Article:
Narrative: Folk stories

Participant tells a number of stories with jackal as the main protagonist.
Participant was asked to tell some of the folk stories she knows. Gives some explanations in Afrikaans in between.
Participant was asked to tell a number of stories. Recording with various interruptions, translations into Afrikaans; new stories start at 00:00:00:000, 00:05:11:500, 00:11:33:000, 00:17:02:500, 00:19:43:500, 00:25:58:000 respectively.
Participant was asked to tell a folk story. An Afrikaans version of the story (interrupted by explanations from the author) is subsequently given by her eldest daughter.
Story about Jackal and Hyena.
Participant was asked to tell a folk story. An Afrikaans version of the story (interrupted by explanations from the author) is subsequently given by her eldest daughter.
Participant tells a story about a man with two wives. The man returns from unsuccessful hunt and gives his two wives his genitals for cooking. They wonder about the bad quality of the meat and take revenge by hanging their own genitals into the thornbushes pretending they were resin gums and make him get and eat them in revenge. Lesson to be learned according to translator: When you have promised to care for your wives you have to do so even though they are two because you were the one who took them as wives.
Participant was asked to tell a folk story
An old woman tells the children with whom she is living that she wants to shear them but cuts their skins instead. Children manage to push her into the fire and run away. When she gets out of the fire she tries to follow them but gives up.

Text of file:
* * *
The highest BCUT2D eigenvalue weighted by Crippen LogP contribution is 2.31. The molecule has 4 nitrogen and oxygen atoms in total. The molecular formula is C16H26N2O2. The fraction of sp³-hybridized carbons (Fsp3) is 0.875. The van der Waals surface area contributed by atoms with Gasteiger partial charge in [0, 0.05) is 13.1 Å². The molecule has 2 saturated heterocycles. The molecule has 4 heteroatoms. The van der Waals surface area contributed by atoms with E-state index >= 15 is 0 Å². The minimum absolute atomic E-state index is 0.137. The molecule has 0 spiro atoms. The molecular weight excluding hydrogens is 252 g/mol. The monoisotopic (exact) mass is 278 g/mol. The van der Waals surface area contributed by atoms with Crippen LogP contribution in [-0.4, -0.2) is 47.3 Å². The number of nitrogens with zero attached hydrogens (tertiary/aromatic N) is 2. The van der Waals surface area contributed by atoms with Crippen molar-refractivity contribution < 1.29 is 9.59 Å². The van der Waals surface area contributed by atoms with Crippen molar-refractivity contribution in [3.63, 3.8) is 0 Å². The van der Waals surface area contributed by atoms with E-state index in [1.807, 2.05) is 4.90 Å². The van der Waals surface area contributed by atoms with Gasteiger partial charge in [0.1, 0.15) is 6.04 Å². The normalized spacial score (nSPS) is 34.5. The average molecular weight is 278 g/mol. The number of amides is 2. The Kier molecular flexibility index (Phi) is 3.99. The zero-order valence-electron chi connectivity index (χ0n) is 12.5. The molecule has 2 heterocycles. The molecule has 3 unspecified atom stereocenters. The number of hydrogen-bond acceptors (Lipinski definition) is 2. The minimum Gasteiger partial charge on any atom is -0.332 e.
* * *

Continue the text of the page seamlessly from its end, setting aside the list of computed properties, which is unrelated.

Particpant was asked to tell a story.
Participant tells a story about a woman who secretly feeds and raises the Blood and Fat of a slaughtered cow as her children. One of the two girls is proposed by a man called Gemsbok. He sticks her with the thorn of a camelthorn tree and throws her into a bush afterwards. Her relatives go and search for her but cannot find her. One day the youngest sister, whose name is 'Cattle', tells the family that she wants to go and find the lost sister. She finally sees her on the top of the camelthorn bush which has grown very high in the meantime. People try to reach her by jumping but fail. Cattle finally manages to bring her down. The mother is happy and treats Fat with fat to heal the wounds from the thorns. Lesson to be learned according to translator: If you want to have a girl but she doesn't want you, you must not hurt her but just leave her.
Participant was asked to tell a folk story.
G!un-g!unte has got a harelip as sharp as a knife. With it he can both kill animals and work skins. He is very successful in hunting as well as in working skins. The other people who don't get any prey decide to kill him. He knows that the people are going to recognize him by his harelip-blade and tells his children to watch out while he is working the skins. When the people arrive at his place he has hidden the blade. He sends the people to another place. They continue searching for days until finally one of them suggests that he must be the one. They creep up his place early in the morning so that it is too late for him to hide the blade. Then the people kill him together with his wife and children. Lesson to be learned according to translator: If someone is lucky and able to make his living, the others don't ave to be jealous and kill you. They have to try and work themselves.